MPs to scrutinise Sh425bn Uhuru-China deals

October 9, 2013 4:12 pm
President Kenyatta shakes hands with Chinese leader Xi Jinping. Photo/ FILE
President Kenyatta shakes hands with Chinese leader Xi Jinping. Photo/ FILE

, NAIROBI, Kenya Oct 9 – Parliament will get the opportunity to scrutinize the Sh425 billion financing agreements signed between Kenya and China during President Uhuru Kenyatta’s State visit to Beijing in August.

The Leader of Majority Coalition Aden Duale assured MPs the agreements would be brought to Parliament for approval before they are implemented.

This is after Minority Coalition MPs challenged the Majority Leader to declare the exact amount that the financing deals cover.

Deputy Minority Whip Chris Wamalwa, Suba MP John Mbadi, Wajir County Woman Representative Fatuma Ali and Karachuonyo MP James Rege noted that the money borrowed will be paid back by Kenyans and they have the right to know how much they will be paying back.

“I really doubt if you can go to China, stay for all those days only to negotiate for Sh15 billion to be advanced in five years, really, for a country like Kenya. That should be a personal loan of John Mbadi or Homa Bay County,” said Mbadi.

Wamalwa and Mbadi claimed that the Chinese deals signed by the Head of State will raise the country’s external debt position to Sh1.26 trillion up from the Sh843.6 billion as at the year ending June 2013.

Wamalwa argued that the government cannot borrow more from external sources unless Parliament scales up the Sh1.2 trillion ceiling that was set in January this year.

“We don’t want to mortgage our children and our future generations, in our role as the National Assembly, we wanted to know this for the purposes of planning,” said the Kiminini MP who had requested for the statement.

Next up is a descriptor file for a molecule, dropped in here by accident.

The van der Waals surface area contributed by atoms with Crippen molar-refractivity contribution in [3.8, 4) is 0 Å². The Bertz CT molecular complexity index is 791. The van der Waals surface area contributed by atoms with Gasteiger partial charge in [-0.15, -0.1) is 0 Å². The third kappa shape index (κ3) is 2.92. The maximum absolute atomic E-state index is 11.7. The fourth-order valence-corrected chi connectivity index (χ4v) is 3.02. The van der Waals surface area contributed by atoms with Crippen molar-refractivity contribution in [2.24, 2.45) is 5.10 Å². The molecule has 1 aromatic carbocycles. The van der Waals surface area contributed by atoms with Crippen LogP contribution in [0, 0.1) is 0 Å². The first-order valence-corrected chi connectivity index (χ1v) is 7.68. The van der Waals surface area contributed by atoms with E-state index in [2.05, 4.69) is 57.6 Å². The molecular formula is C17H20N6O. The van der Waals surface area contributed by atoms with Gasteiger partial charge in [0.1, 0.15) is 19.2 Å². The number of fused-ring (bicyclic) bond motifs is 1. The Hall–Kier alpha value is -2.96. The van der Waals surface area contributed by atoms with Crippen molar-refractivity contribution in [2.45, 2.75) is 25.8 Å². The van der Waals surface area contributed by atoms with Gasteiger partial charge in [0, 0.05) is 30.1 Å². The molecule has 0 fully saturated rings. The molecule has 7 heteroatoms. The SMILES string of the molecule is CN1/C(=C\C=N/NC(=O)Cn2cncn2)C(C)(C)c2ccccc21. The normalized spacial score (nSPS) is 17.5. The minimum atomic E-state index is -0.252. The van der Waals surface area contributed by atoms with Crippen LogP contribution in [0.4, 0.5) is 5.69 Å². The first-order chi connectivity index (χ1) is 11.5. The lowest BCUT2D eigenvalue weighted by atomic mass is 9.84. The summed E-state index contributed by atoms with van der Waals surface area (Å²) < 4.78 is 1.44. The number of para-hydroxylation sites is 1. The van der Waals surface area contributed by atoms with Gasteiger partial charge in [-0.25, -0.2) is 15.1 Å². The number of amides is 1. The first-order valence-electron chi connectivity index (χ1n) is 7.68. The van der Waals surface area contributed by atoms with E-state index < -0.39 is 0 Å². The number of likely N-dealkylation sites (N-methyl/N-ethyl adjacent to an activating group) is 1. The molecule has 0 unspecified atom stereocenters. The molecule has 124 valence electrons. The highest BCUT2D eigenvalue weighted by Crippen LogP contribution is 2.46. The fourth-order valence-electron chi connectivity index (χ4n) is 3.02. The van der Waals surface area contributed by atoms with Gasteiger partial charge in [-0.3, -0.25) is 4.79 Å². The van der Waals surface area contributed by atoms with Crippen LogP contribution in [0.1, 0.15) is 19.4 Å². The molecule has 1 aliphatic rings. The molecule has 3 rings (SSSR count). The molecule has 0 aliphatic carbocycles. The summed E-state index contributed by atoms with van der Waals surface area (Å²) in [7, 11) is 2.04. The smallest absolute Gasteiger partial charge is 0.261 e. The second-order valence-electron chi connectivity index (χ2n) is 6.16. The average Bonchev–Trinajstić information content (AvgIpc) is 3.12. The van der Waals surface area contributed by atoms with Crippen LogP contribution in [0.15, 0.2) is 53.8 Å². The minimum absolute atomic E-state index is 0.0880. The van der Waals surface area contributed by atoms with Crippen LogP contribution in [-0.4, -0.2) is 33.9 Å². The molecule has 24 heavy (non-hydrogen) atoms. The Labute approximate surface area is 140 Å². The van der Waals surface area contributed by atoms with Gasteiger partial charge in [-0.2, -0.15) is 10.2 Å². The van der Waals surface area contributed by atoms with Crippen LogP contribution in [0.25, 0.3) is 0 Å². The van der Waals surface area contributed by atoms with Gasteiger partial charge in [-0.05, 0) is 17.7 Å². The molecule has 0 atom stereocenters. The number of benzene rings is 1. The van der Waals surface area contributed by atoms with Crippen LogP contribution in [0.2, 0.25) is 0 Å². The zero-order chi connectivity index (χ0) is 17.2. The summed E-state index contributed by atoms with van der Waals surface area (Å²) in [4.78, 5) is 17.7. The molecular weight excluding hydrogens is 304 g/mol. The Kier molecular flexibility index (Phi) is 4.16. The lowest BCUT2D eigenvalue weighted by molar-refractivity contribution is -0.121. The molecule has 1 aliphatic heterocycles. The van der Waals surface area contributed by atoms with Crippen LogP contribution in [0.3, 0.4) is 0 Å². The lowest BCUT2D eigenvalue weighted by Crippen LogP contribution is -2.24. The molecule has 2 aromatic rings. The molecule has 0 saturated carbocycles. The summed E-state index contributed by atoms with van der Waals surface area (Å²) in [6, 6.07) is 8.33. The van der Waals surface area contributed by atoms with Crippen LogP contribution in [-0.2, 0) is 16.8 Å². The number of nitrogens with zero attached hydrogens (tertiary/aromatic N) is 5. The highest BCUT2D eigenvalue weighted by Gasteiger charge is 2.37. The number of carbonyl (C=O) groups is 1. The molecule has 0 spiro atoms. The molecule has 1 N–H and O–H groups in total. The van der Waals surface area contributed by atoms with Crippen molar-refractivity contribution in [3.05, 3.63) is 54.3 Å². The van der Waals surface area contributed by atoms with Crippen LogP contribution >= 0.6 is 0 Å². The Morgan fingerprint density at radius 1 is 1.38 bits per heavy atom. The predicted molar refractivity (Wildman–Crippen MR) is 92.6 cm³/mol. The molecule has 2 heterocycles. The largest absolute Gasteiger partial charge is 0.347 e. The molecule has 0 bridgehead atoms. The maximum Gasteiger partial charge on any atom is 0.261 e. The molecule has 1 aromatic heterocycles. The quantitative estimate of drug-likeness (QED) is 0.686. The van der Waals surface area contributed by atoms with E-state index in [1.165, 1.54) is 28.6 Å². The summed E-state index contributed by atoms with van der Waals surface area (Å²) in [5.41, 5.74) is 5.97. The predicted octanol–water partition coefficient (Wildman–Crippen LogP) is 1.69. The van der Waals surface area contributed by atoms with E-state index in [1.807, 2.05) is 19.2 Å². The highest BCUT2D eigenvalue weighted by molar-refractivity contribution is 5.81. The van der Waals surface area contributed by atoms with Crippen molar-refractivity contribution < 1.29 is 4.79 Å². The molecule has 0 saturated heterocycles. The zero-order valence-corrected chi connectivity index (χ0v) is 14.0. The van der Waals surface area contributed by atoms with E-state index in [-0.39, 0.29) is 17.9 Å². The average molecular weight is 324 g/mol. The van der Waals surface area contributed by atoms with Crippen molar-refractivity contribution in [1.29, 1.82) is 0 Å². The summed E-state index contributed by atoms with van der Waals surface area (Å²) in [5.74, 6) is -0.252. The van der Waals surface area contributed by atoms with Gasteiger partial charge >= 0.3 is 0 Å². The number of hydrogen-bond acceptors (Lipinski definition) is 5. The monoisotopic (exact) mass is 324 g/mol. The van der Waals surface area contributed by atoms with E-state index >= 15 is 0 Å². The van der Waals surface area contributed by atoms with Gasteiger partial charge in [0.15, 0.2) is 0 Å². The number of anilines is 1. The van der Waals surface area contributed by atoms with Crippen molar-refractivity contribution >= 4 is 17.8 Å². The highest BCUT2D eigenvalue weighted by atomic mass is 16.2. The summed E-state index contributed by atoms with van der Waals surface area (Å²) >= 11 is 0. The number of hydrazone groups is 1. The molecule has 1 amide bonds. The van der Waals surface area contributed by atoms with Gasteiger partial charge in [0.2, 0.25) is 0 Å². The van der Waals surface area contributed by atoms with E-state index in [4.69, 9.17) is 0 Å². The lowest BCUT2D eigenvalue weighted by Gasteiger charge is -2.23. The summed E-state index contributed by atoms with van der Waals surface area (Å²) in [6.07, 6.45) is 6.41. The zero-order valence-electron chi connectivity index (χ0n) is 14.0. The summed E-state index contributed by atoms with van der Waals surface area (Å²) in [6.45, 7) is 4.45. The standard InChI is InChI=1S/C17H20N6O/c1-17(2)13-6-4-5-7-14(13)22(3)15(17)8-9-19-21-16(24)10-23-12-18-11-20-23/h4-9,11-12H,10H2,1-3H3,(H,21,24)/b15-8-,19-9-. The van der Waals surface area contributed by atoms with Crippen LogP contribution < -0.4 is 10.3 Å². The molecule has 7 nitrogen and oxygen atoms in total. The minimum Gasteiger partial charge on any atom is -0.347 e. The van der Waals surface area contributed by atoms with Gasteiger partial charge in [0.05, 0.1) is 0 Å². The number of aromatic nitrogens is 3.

The Leader of Majority Coalition had told the House that on the trip to the Far East, President Kenyatta secured a grant, a loan and a concessional loan worth a total Sh16.02 billion.

“There were huge investments that went between the Kenyan private sector and the financial institutions in China. There were many outgoing projects funded by many Chinese banks and the government but I want to confirm for you that the Jubilee government does not make a trip for Sh15 billion,” said Duale.

Duale said the loan and grants will be spent on energy projects, a standard gauge railway linking the port of Mombasa in east Africa’s biggest economy to its border town of Malaba, meant to provide faster access from Kenya’s port to markets in the region.

Suna East MP Junet Mohammed and Kitutu Chache MP Richard Onyonka expressed concern that the deals include allowing Chinese firms to import construction materials and human labour for the projects which will deny Kenyans business opportunities and employment opportunities.

Onyonka had alleged that there was an agreement to have 250,000 Chinese nationals come to Kenya to perform manual jobs that should otherwise be given to Kenyans but Duale denied the claim.

He said the all projects will be awarded with strictly adhere to the Public Procurement Act.

The Majority Leader said the loan would be paid at the rate of one tenth over 10 years from September 1, 2023 to August 31, 2033.

China will also provide Kenya with a concessional loan for Sh11.8 billion to be used on Nairobi City Centre Extra High Voltage and the 66KV network upgrade and reinforcement project.

Projects would be appraised by the Chinese Export-Import Bank, which would also supervise the use of the loan. The agreement for the loan would remain valid for three years after it is signed.

It would be declared invalid if the two governments fail to agree.


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